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Tk $68b LCs open in 9 months

BB struggles to meet dollar demand

Published : 09 May 2022 10:29 PM | Updated : 10 May 2022 01:48 PM
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Bangladesh Bank (BB) is struggling to meet growing demand for the US dollar amid a sharp rise in post- pandemic economic activities.

The number of credit bonds or LCs for importing goods is increasing unusually. In the first nine months of the current FY 22 (July-March), traders have opened LCs worth $ 68.36 billion, up by 46.04 per cent than the same period of FY 21.

The value of the LCs stood at Tk5.89 trillion (Tk 1 lakh crore=1 trillion) which is close to the national budget of FY 22.

Economists say import spending has put pressure on foreign exchange. In this situation, economic experts have suggested curbing imports.

Every day, the central bank supplies US dollars to banks to meet the huge import demand for the domestic markets. The global price hike of commodities, edible oil and fossil fuel also pushed up dollar demand as payment volume increased for the same volume of goods as earlier.

On May 5, the BB paid $2.24 billion to Asian Clearing Union (ACU) as import payment for March-April, which is the highest ever. Similarly, import of goods, raw materials and capital machinery has increased from other countries.

The banks are selling greenback at Tk86 per dollar while it is selling over Tk 92 in the kerb market, which is the highest ever.

Dr Salehuddin Ahmed, former governor of BB told UNB that despite rise in dollar earning from exports and remittances, the cost of imports is higher than that.

The pressure on the US dollar has increased due to the growing demand of domestic imports, while Bangladesh is also importing to export, he said.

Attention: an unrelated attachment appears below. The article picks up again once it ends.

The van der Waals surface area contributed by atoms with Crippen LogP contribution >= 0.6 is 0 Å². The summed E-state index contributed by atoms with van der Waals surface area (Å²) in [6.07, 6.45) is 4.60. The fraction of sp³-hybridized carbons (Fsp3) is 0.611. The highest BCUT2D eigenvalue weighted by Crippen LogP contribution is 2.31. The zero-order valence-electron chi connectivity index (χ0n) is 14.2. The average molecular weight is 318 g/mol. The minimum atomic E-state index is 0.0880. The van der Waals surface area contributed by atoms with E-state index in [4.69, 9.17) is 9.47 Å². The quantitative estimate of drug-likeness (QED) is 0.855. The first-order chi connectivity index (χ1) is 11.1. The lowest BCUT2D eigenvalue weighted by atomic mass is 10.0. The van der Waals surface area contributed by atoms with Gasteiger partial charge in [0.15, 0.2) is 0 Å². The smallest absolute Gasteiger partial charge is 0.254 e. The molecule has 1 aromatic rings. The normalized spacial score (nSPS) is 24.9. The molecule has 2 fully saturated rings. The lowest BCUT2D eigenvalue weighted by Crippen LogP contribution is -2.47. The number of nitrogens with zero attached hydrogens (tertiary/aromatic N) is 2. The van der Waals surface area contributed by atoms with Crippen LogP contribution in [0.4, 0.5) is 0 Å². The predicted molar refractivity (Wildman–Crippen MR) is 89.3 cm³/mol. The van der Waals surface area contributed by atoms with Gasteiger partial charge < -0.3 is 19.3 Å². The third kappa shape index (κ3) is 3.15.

Besides capital machinery and raw materials, the consumer goods also have to be imported.

Read More: LCs at zero margin to bridle price hike

Salehuddin suggested taking steps to control imports by increasing domestic production specially agriculture production and there is no other way.

Experts also urged BB to enhance monitoring to check trade based money laundering, which is also being used to send black money abroad from Bangladesh in the guise of import.

According to the central bank, the supply of dollars has decreased in the currency market compared to the demand.

In such a situation, Bangladesh Bank is selling dollars so that no bank has any problem in paying the import bills. In addition, some other policy-making steps have been taken in the last few days, including controlling the import of luxury goods.

Md. Serajul Islam, BB spokesperson and executive director said, "Bangladesh Bank is doing everything to meet the demand for dollars."

He said the BB is selling dollars to increase supply in the currency market. At the same time, initiatives have been taken to discourage the import of luxury goods.

Besides, the government has given unlimited investment opportunities in 'dollar bonds' to increase the supply of dollars.

“The interest rate on these bonds for expatriates has also been reduced. This will reduce the outflow of dollars from the country in the form of interest. If the investment in this bond increases again, the dollar will enter the country,” said Serajul.

Earlier, in a circular on April 11, the BB had directed to maintain a minimum cash margin rate of 25 per cent in case of opening LC for import of non-emergency goods.

Bank officials, however, say the central bank's cautious move to control the exchange rate of dollars is not working. The exchange rate of dollars in the interbank exchange is also increasing.

To buy cash dollars in the bank or 7kerb (open) market now people have to pay Tk 86 to Tk 92 per US dollar respectively.